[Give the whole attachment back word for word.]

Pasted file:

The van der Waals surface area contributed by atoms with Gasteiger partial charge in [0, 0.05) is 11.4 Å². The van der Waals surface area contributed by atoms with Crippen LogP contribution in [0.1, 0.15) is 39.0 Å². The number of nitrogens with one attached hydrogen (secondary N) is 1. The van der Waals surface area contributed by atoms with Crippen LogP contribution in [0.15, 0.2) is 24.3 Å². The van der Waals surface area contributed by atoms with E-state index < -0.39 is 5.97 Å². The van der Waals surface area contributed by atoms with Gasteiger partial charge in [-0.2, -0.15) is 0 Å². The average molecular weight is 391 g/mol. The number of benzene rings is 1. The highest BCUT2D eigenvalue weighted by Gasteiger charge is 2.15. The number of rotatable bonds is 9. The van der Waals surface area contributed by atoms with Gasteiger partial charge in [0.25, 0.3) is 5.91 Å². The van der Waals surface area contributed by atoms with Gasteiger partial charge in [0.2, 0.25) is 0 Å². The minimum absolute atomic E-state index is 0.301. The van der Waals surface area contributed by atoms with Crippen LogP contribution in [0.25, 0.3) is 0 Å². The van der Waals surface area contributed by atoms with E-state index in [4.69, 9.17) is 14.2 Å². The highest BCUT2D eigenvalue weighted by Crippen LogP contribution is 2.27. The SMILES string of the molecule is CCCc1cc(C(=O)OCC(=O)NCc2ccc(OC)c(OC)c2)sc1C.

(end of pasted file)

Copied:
The van der Waals surface area contributed by atoms with Gasteiger partial charge in [0, 0.05) is 11.4 Å². The van der Waals surface area contributed by atoms with Crippen LogP contribution in [0.1, 0.15) is 39.0 Å². The number of nitrogens with one attached hydrogen (secondary N) is 1. The van der Waals surface area contributed by atoms with Crippen LogP contribution in [0.15, 0.2) is 24.3 Å². The van der Waals surface area contributed by atoms with E-state index < -0.39 is 5.97 Å². The van der Waals surface area contributed by atoms with Gasteiger partial charge in [-0.2, -0.15) is 0 Å². The average molecular weight is 391 g/mol. The number of benzene rings is 1. The highest BCUT2D eigenvalue weighted by Gasteiger charge is 2.15. The number of rotatable bonds is 9. The van der Waals surface area contributed by atoms with Gasteiger partial charge in [0.25, 0.3) is 5.91 Å². The van der Waals surface area contributed by atoms with Gasteiger partial charge in [0.2, 0.25) is 0 Å². The minimum absolute atomic E-state index is 0.301. The van der Waals surface area contributed by atoms with Crippen LogP contribution in [0.25, 0.3) is 0 Å². The van der Waals surface area contributed by atoms with E-state index in [4.69, 9.17) is 14.2 Å². The highest BCUT2D eigenvalue weighted by Crippen LogP contribution is 2.27. The SMILES string of the molecule is CCCc1cc(C(=O)OCC(=O)NCc2ccc(OC)c(OC)c2)sc1C.